Turning next to his allegation that he was ignorant of his obligation to claim ineffective assistance of counsel in his first petition, we find that he knew both that the claim was legally possible and that he had the means to pursue it. Booker was advised by Bernstein that persons in his position might obtain habeas corpus relief by pressing such a claim. A habeas corpus petitioner advised by counsel who also represented him at trial must take steps to challenge the lawyer's trial effectiveness in his first petition if he understands that the ground for relief is available. In re Shriner, 735 F.2d 1236 (11th Cir.1984). On facts virtually identical to these, the Shriner court reasoned:
Shriner presents the affidavit of his counsel, Dan O'Connell, in the first habeas proceeding, which states that O'Connell failed to raise ineffective assistance of counsel arguments because he had been one of Shriner's trial counsel as well, and he believed that there were legal and ethical problems with his arguing his own ineffectiveness. Shriner contends that this constitutes sufficient excuse for his failure to raise the ineffectiveness claims in the first petition and that he is entitled at the very least to an evidentiary hearing on the abuse of writ issue. We find this contention without merit. In the first habeas hearing the district court asked O'Connell directly whether he wished to raise an ineffective assistance claim. He answered that he had scoured the trial record and could find no basis for one. This seems to have been a reasonable answer, given that the ineffectiveness claims that Shriner now raises are without merit. Second, O'Connell's affidavit indicates that he fully informed Shriner of his reasons for not raising the ineffective issue. Shriner nevertheless made no effort to displace O'Connell as his counsel, obtain new counsel, or proceed pro se, and raise the ineffectiveness issue. Such strategic choice constitutes deliberate withholding of a claim, and subsequent assertion of that claim is abuse of the writ.
Id. pp. 1240-41.
In Shriner, the court held that to avoid abuse of the writ the petitioner who belatedly alleges ineffectiveness of his trial lawyer who was also his habeas corpus counsel should prove by a preponderance of the evidence one of two circumstances. First, he may show that his habeas corpus counsel deliberately prepared a petition which failed to challenge his trial performance, while actually believing that he had not provided effective assistance. Here, it is undisputed that Bernstein sincerely believed that he had provided adequate representation. It is impossible, therefore, that Bernstein could have acted out of improper self-interest to prevent Booker from pursuing the issue.
Second, a petitioner may demonstrate that his attorney led him to believe that he had no alternative but to continue to be represented by his trial counsel in the post-conviction proceedings, thereby foregoing the right to present the issue. Here, Booker has not shown that Bernstein convinced him it was legally or practically impossible to challenge the attorney's performance. In fact, the evidence shows the contrary. Bernstein explained that he could not personally represent Booker in this effort but that another attorney could press the issue. Bernstein even promised to help Booker find additional legal help. Booker has not proven that he faced a "grisly choice" between foregoing the claim by continuing with Bernstein and abandoning all hope of collateral attack. As the Shriner court noted, Booker could have obtained additional counsel or proceeded pro se. At the latest, he learned of his right to challenge his attorney's effectiveness and Bernstein's inability to pursue it in mid-January, 1982, more than three months before the date of his scheduled execution. Because Booker has failed to prove either of the exceptional circumstances, he cannot now avoid the application of the abuse of the writ doctrine to his ineffectiveness of counsel claim.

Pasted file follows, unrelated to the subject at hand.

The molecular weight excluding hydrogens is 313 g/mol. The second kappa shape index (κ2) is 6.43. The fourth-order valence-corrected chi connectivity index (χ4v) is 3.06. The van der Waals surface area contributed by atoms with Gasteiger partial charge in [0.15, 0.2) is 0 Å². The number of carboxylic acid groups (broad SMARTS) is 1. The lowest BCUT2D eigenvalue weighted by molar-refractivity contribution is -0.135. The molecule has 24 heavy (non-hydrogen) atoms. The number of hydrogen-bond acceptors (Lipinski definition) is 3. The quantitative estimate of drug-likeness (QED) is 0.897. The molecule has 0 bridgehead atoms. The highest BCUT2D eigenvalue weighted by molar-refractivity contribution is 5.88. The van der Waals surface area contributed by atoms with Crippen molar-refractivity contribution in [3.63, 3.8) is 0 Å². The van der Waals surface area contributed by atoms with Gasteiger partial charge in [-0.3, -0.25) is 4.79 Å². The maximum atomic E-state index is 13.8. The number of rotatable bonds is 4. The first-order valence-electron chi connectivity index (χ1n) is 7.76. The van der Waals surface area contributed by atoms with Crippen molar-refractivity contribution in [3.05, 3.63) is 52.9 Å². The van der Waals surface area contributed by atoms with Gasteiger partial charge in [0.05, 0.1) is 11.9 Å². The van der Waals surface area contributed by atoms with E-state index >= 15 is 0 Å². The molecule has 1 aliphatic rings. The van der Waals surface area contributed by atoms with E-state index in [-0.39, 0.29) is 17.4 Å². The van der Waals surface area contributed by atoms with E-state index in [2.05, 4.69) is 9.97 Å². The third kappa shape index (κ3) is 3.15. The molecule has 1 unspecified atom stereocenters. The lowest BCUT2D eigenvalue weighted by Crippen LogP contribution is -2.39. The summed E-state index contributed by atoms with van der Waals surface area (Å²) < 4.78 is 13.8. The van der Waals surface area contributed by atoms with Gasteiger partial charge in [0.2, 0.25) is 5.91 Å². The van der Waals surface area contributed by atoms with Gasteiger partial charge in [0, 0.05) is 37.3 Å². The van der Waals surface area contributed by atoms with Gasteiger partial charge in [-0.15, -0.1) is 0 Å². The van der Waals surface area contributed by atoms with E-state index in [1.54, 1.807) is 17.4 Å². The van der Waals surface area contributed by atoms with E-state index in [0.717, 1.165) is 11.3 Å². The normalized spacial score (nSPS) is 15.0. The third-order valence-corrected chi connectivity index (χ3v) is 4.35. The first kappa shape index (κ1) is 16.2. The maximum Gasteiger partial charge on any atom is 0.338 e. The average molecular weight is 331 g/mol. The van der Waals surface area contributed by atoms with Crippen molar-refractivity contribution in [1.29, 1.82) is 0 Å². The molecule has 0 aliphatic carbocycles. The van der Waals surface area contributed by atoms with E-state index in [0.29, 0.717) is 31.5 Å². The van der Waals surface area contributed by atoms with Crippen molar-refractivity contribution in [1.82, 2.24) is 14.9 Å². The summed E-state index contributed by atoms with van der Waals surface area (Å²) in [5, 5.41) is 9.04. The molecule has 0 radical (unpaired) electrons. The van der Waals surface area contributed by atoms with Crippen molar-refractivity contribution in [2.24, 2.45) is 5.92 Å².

Finally, we note that the ends of justice do not here mitigate in favor of entertaining Booker's belated claim. See, e.g., Potts v. Zant, 638 F.2d 727, 751-52 (5th Cir. Unit B 1981), cert. denied, 454 U.S. 877, 102 S.Ct. 357, 70 L.Ed.2d 187 (1981).
The district court found that three of Booker's grounds for relief--improper prosecutorial comment, discriminatory application of the death penalty and vagueness of the aggravating factor "especially heinous, atrocious or cruel"--were barred by procedural default because he failed to assert them on his direct appeal in the state court. Under Wainwright v. Sykes, 433 U.S. 72, 97 S.Ct. 2497, 53 L.Ed.2d 594 (1977) and its progeny, noncompliance with a state procedural rule generally precludes federal habeas corpus review of all claims as to which noncompliance with the procedural rule is an adequate ground under state law to deny review. If a petitioner can demonstrate both cause for his noncompliance and actual prejudice resulting therefrom, however, a federal court can review his claims. United States v. Frady, 456 U.S. 152, 167, 102 S.Ct. 1584, 1594, 71 L.Ed.2d 816, 830 (1982); Francis v. Henderson, 425 U.S. 536, 96 S.Ct. 1708, 48 L.Ed.2d 149 (1976).
To forestall a finding of procedural default, Booker first urges that Florida so haphazardly enforces its rule against collateral consideration of matters not raised on direct appeal that the rule is not an adequate procedural bar under Sykes. Cf. Francois v. Wainwright, 741 F.2d 1275, 1286 (11th Cir.1984) (holding that Florida's contemporaneous objection rule is adequate because it is consistently applied). Booker's argument overlooks our contrary opinion in Hall v. Wainwright, 733 F.2d 766 (11th Cir.1984). There, in a similar situation, we concluded "Hall argues that the Supreme Court of Florida does not enforce its procedural default rules in capital cases. This claim is without merit. The Supreme Court of Florida enforces its procedural default rules in capital cases." 733 F.2d at 777. Accord, Palmes v. Wainwright, 725 F.2d 1511, 1525 (11th Cir.1984) (recognizing the Sykes effect of Florida's rule against reviewing collaterally issues that could have been raised on direct appeal). An abundance of Florida opinions relying on the rule confirms our finding in Hall.